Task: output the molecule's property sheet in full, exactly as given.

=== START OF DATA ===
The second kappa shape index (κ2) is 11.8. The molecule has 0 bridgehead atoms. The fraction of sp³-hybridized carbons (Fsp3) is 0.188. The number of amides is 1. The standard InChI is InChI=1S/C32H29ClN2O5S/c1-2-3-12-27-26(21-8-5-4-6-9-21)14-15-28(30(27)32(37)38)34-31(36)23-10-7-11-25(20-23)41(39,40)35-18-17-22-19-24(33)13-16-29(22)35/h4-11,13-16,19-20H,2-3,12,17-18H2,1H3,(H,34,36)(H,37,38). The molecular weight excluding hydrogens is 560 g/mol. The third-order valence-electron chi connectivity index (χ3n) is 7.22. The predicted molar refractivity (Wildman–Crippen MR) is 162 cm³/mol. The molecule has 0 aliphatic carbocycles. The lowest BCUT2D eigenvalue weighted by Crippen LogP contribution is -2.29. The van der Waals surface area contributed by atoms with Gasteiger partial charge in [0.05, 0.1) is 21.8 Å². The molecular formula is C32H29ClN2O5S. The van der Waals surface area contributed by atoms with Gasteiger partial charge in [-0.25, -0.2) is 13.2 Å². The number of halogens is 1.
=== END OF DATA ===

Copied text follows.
The second kappa shape index (κ2) is 11.8. The molecule has 0 bridgehead atoms. The fraction of sp³-hybridized carbons (Fsp3) is 0.188. The number of amides is 1. The standard InChI is InChI=1S/C32H29ClN2O5S/c1-2-3-12-27-26(21-8-5-4-6-9-21)14-15-28(30(27)32(37)38)34-31(36)23-10-7-11-25(20-23)41(39,40)35-18-17-22-19-24(33)13-16-29(22)35/h4-11,13-16,19-20H,2-3,12,17-18H2,1H3,(H,34,36)(H,37,38). The molecular weight excluding hydrogens is 560 g/mol. The third-order valence-electron chi connectivity index (χ3n) is 7.22. The predicted molar refractivity (Wildman–Crippen MR) is 162 cm³/mol. The molecule has 0 aliphatic carbocycles. The lowest BCUT2D eigenvalue weighted by Crippen LogP contribution is -2.29. The van der Waals surface area contributed by atoms with Gasteiger partial charge in [0.05, 0.1) is 21.8 Å². The molecular formula is C32H29ClN2O5S. The van der Waals surface area contributed by atoms with Gasteiger partial charge in [-0.25, -0.2) is 13.2 Å². The number of halogens is 1.